The secondary endpoint was adherence to a checklist, as defined in the quality of use of patients’ individual checklists.

Well-completed checklists were defined as checklists that included a documented UTC indication and at least 80% evidence of daily assessment. Poorly completed checklists were defined as checklists without at least 80% evidence of daily assessment.

Data collection

Data on patient days, UTC days, and CAUTIs was collected before and during the intervention.

Statistical analysis

UTC utilization rate was calculated as a ratio of UTC days per 100 patient days. CAUTI rates were calculated in accordance with KISS methods as the ratio of CAUTIs per 100 patients (incidence) and per 1000 patient days and/or per 1000 UTC days (incidence densities). Comparison of the UTC utilization rates, incidences, and incidence densities of CAUTI before and during the intervention was performed by calculating rate ratios (RR) with 95% confidence intervals (95%CI).

In a sub-analysis, CAUTI incidences and incidence densities were calculated according to the quality of checklists of patients who had a UTC for at least 2 days. The analysis of the checklists was restricted to this group of patients because device use during the 48 h preceding the onset of infection is required by the definition of a device-associated infection [19]. Rate ratios with 95%CI were calculated in order to investigate the effect of a well-completed checklist or no checklist on CAUTI compared to a poorly completed checklist. We tested how the number of UTC days differed between patients with a poorly completed, a well completed, or with no checklist using the Kruskal Wallis test.

All statistical tests were performed at an alpha level of 0.05. Two-tailed p-values and 95% confidence intervals are reported for all rate ratios.

Statistical analyses were conducted with the help of SPSS (IBM SPSS Statistics 27.0) and R software (version 4.0.3).

Ethical considerations

All data was collected in accordance with KISS methods and was obtained during routine surveillance as required by the German Protection against Infection Act (Infektionsschutzgesetz, IfSG). § 23 of the IfSG requires hospitals to systematically collect and analyze data on hospital-acquired infections (HAIs) [21]. Ethical approval and informed consent were thus not required.


Overall, the study surveyed the data of 3,564 patients with 53,954 patient days, 9,208 UTC days, and 61 CAUTIs. As summarized in Table 1, we analyzed data from 1,640 patients with 34 CAUTIs in surveillance phase 1 and 1,924 patients with 27 CAUTIs during the intervention in surveillance phase 2.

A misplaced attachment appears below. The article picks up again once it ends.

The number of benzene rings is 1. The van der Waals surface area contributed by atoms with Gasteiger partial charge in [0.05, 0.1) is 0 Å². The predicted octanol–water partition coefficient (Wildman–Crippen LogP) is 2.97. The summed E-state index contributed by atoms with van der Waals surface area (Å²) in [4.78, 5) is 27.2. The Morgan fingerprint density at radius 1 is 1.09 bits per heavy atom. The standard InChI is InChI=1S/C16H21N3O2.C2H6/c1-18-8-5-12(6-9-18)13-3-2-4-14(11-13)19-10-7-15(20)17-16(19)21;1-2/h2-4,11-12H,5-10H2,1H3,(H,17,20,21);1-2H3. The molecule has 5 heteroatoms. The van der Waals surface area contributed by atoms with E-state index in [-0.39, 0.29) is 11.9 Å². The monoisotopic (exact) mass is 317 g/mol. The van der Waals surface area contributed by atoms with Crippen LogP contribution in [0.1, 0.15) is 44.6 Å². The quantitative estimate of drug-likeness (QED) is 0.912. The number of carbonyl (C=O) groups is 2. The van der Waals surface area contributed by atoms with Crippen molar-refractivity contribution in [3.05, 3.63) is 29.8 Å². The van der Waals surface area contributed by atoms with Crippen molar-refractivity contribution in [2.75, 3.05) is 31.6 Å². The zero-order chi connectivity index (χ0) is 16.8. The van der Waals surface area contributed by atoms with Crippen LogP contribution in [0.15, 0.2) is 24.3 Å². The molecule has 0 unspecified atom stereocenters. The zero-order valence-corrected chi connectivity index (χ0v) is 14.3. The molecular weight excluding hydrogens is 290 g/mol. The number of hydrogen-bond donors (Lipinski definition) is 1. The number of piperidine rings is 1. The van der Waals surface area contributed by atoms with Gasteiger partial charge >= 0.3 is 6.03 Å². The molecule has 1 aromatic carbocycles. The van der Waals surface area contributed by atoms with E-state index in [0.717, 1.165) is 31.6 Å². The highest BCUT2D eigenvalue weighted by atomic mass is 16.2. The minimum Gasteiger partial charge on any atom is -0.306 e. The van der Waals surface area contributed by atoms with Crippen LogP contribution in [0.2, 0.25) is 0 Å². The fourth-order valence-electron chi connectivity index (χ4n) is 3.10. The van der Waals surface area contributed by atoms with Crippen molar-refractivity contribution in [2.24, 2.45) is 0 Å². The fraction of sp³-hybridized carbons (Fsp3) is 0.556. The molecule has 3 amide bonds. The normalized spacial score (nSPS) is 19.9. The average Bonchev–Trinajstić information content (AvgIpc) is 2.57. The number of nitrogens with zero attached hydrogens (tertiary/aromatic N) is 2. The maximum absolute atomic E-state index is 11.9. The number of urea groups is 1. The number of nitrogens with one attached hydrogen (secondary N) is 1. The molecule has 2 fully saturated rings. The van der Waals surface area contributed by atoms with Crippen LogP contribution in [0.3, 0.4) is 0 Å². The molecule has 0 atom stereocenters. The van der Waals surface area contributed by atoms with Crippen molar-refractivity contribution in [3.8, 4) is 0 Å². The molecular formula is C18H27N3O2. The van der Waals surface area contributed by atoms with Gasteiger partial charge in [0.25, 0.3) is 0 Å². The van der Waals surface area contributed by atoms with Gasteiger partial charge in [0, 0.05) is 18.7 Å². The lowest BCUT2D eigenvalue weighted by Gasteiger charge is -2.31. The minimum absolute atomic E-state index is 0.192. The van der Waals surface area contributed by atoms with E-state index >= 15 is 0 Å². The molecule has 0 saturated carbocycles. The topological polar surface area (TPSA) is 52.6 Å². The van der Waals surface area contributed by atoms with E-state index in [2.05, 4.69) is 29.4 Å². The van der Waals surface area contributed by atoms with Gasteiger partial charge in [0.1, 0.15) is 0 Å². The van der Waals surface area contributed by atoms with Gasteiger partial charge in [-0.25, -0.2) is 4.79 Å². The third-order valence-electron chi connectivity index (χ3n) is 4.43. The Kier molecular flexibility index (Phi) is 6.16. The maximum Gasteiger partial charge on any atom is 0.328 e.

Table 1 Pooled surveillance data on urinary tract infections before and during the intervention

Of the 1,924 patients analyzed during the intervention, 373 (19.4%) received a UTC. Further analysis of the 351 patients with a UTC ≥ 2 days showed that 186 patients received a checklist (53%). Of these checklists, the quality of 43 (23.1%) was good and of 143 (76.9%) was poor. The use of the checklist varied among the individual wards, with the percentage of good quality checklists ranging from 7 to 22%.

Non-use of the checklist varied between 23% and 65% (table in the supplement).

The pooled UTC use decreased significantly from the baseline 19.12 UTC days per 100 patient days in surveillance phase 1 to 15.24 UTC days per 100 patient days during the intervention period (p < 0.001).

As regards the pooled infection rates, the rate of CAUTI in relation to device days decreased from 6.99 to 6.21 CAUTIs per 1000 UTC-days (p = 0.6492) which corresponds to a rate ratio of 0.89 (CI95% 0.53–1.47). CAUTIs per 100 patients decreased from 2.07 to 1.40 (p = 0.1279), which corresponds to a rate ratio of 0.68 (CI95% 0.41–1.12) (Table 1; Fig. 1).

Fig. 1
figure 1

UTC use and CAUTI incidence before (11/2018-5/2019, surveillance phase 1) and during (6/2019-1/2020, surveillance phase 2). (UTC: Urinary tract catheter; CAUTI: Catheter-associated urinary tract infection)

As summarized in Table 2, median UTC use was highest in the group of patients with checklists that were poorly completed (11 UTC days, IQR 6–16), followed by the group which did not use a checklist (10 UTC days, IQR 7–16). The lowest UTC use was seen in patients with well completed checklists (7 UTC days, IQR 3–11). Correspondingly, the CAUTI rate per 100 patients was lowest in patients with well-completed checklists (4.65 CAUTI per 100 patients) and highest in patients with poorly-completed checklists (8.39 CAUTI per 100 patients). The group of patients for whom a checklist was not used had a UTI rate of 6.67 CAUTIs per 100 patients.